Language Selection

English French German Italian Portuguese Spanish

New Pup is Born, Dolphin 2.0

Filed under
KDE
Software

Dolphin, that underappreciated file manager shipped with KDE, has had a hard time. Many users didn't want it in the first place. Many were upset that it replaced Konqueror as the default file manager. Some have real complaints and will never be happy with it. But those who use Dolphin might be happy with some of the newest changes coming in KDE 4.8.

Peter Penz today blogged about his latest work on Dolphin and the first improvement he discussed was the "view-engine" for the view mode. Dolphin currently uses Qt's Interview Framework which might be slow, unstable, and a pain for developers to work with. For this reason Penz said he will be switching to Itemviews-NG which is said to make things "simpler, faster, and easier to use."

rest here




More in Tux Machines

Programming/Development: fwupd, LLVM and More

  • CSR devices now supported in fwupd
    The BlueCore CSR chips are used everywhere. If you have a “wireless” speaker or headphones that uses Bluetooth there is a high probability that it’s using a CSR chip inside. This makes the addition of CSR support into fwupd a big deal to access a lot of vendors. It’s a lot easier to say “just upload firmware” rather than “you have to write code” so I think it’s useful to have done this work.
  • Skylake Server Scheduler Model Updated In LLVM 6.0 Along With Other Intel CPU Updates
  • Most Software Code Will Be Written By Machines By 2040, Researchers Predict
    Imagine a scenario where a programmer needs to follow a couple of tried and tested procedures to write code that becomes a part of a bigger program that needs some insightful contribution from another programmer. So, is the first programmer really needed? Can’t we find a robotic replacement for the same? In the past, GitHub CEO had already made a prediction which says that future of coding is no coding at all. A similar speculation has been made by the researchers at the Oak Ridge National Laboratory, Tennessee, who have said that machines will write most of their own code by 2040.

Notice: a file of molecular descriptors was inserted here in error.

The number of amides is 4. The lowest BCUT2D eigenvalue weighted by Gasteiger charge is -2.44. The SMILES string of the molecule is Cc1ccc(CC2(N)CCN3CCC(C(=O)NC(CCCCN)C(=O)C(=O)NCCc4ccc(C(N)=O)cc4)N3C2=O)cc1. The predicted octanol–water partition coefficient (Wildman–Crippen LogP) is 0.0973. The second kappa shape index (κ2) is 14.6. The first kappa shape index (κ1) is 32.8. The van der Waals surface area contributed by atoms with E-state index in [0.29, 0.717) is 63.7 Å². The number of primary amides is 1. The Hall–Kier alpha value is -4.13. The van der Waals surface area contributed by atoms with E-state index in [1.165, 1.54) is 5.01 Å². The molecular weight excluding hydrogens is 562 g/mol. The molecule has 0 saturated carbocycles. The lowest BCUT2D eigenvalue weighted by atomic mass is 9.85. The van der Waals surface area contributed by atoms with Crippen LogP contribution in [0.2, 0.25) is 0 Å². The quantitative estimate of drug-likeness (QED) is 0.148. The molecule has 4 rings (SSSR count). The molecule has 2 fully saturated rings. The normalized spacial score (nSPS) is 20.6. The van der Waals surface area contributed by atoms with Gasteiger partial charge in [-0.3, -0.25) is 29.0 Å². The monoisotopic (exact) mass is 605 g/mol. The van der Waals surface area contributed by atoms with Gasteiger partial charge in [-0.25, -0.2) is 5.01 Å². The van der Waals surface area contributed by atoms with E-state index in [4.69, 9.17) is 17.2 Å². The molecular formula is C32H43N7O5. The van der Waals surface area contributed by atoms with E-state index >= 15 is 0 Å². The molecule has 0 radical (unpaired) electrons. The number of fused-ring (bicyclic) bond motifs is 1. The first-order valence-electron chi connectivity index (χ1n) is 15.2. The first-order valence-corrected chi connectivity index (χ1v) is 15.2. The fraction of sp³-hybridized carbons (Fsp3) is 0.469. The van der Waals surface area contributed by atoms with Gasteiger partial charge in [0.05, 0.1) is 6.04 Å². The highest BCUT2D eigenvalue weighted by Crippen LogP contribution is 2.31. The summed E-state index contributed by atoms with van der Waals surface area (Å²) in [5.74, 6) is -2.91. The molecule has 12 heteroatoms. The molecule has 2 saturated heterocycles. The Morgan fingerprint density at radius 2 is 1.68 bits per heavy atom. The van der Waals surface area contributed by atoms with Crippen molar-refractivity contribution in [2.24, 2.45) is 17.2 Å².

• Hazelcast joins Eclipse, JCache is key focal point
    Open source In-Memory Data Grid (IMDG) company Hazelcast has joined the Eclipse Foundation – and it has done so for a reason. Hazelcast’s primary focus will be on JCache the Eclipse MicroProfile and EE4J. In particular, Hazelcast will be collaborating with members to popularize JCache, a Java Specification Request (JSR-107). So what place does JCache fill in the universe then?

Software: Darktable, VLC, Mesa, Audacity, Toplip, GNUstep

  • Darktable 2.4-RC1 Rolls Out With Windows Support, OpenCL Improvements
    The open-source Darktable RAW photography software that's long been available for Linux and macOS has finally been ported to Microsoft Windows. But fortunately that's not all to be found in Darktable 2.4. While Windows support is their big headline feature of Darktable 2.4, the RC1 release that came out today is also packed with other improvements.
  • Linux Release Roundup: VLC, Mesa, Audacity + More
    Another week has flown by, making it time for another round-up of pertinent Linux app releases that didn’t manage to wangle a full post’s worth of waffle on this site. This week’s crop of curios includes updates to the world’s most popular open-source video player, the world’s most popular open-source audio editor, and the world’s most popular open-source graphics drivers.
  • Toplip – A Very Strong File Encryption And Decryption CLI Utility
    There are numerous file encryption tools available on the market to protect your files. We have already reviewed some encryption tools such as Cryptomater, Cryptkeeper, CryptGo, Cryptr, Tomb, and GnuPG etc. Today, we will be discussing yet another file encryption and decryption command line utility named “Toplip”. It is a free and open source encryption utility that uses a very strong encryption method called AES256, along with an XTS-AES design to safeguard your confidential data. Also, it uses Scrypt, a password-based key derivation function, to protect your passphrases against brute-force attacks.
  • GNUstep Takes Another Step Forward For Implementing Apple's Cocoa Frameworks
    GNUstep is the long-standing free software project working to implement Apple's Cocoa Objective-C frameworks used by macOS. The GNU project has made new releases of their GUI and Back libraries. GNUstep GUI 0.26 is out this morning as the latest update to their graphical user-interface library. GNUstep GUI 0.26 has a number of compatibility improvements, translation updates, mouse tracking logic improvements, bug fixes, and other work.

today's howtos

Fedora and Red Hat News